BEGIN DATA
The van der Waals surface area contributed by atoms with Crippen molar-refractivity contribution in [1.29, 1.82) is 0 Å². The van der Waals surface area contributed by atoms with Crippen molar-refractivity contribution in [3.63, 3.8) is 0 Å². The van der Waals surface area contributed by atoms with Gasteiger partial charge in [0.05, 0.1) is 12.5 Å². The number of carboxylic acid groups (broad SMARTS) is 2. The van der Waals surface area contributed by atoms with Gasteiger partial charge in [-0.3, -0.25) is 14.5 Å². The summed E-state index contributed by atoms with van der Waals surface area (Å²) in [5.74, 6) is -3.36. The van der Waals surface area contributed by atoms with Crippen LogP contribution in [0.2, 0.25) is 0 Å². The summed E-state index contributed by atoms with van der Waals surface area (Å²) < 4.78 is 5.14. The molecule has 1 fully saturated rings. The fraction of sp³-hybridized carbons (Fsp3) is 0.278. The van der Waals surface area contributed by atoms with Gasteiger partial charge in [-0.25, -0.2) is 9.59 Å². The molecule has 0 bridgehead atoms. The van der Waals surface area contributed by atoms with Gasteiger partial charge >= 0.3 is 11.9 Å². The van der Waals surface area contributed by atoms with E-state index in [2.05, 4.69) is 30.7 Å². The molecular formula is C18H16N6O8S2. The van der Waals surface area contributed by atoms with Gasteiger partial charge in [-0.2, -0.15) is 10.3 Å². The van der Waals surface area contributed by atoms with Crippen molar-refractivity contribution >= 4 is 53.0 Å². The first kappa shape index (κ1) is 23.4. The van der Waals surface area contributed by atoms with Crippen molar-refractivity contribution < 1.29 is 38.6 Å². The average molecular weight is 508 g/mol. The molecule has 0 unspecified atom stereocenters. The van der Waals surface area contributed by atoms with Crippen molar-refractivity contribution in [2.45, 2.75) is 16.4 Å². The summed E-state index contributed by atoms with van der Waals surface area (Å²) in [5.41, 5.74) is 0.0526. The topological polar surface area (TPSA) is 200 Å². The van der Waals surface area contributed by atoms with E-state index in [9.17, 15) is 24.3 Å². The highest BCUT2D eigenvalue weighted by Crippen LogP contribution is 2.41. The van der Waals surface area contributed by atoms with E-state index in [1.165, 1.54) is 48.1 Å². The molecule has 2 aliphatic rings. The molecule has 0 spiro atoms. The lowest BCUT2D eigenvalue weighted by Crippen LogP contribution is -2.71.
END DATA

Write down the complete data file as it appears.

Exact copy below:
The van der Waals surface area contributed by atoms with Crippen molar-refractivity contribution in [1.29, 1.82) is 0 Å². The van der Waals surface area contributed by atoms with Crippen molar-refractivity contribution in [3.63, 3.8) is 0 Å². The van der Waals surface area contributed by atoms with Gasteiger partial charge in [0.05, 0.1) is 12.5 Å². The number of carboxylic acid groups (broad SMARTS) is 2. The van der Waals surface area contributed by atoms with Gasteiger partial charge in [-0.3, -0.25) is 14.5 Å². The summed E-state index contributed by atoms with van der Waals surface area (Å²) in [5.74, 6) is -3.36. The van der Waals surface area contributed by atoms with Crippen LogP contribution in [0.2, 0.25) is 0 Å². The summed E-state index contributed by atoms with van der Waals surface area (Å²) < 4.78 is 5.14. The molecule has 1 fully saturated rings. The fraction of sp³-hybridized carbons (Fsp3) is 0.278. The van der Waals surface area contributed by atoms with Gasteiger partial charge in [-0.25, -0.2) is 9.59 Å². The molecule has 0 bridgehead atoms. The van der Waals surface area contributed by atoms with Gasteiger partial charge >= 0.3 is 11.9 Å². The van der Waals surface area contributed by atoms with E-state index in [2.05, 4.69) is 30.7 Å². The molecular formula is C18H16N6O8S2. The van der Waals surface area contributed by atoms with Gasteiger partial charge in [-0.2, -0.15) is 10.3 Å². The van der Waals surface area contributed by atoms with Crippen molar-refractivity contribution >= 4 is 53.0 Å². The first kappa shape index (κ1) is 23.4. The van der Waals surface area contributed by atoms with Crippen molar-refractivity contribution < 1.29 is 38.6 Å². The average molecular weight is 508 g/mol. The molecule has 0 unspecified atom stereocenters. The van der Waals surface area contributed by atoms with Crippen molar-refractivity contribution in [2.45, 2.75) is 16.4 Å². The summed E-state index contributed by atoms with van der Waals surface area (Å²) in [5.41, 5.74) is 0.0526. The topological polar surface area (TPSA) is 200 Å². The van der Waals surface area contributed by atoms with E-state index in [9.17, 15) is 24.3 Å². The highest BCUT2D eigenvalue weighted by Crippen LogP contribution is 2.41. The van der Waals surface area contributed by atoms with E-state index in [1.165, 1.54) is 48.1 Å². The molecule has 2 aliphatic rings. The molecule has 0 spiro atoms. The lowest BCUT2D eigenvalue weighted by Crippen LogP contribution is -2.71.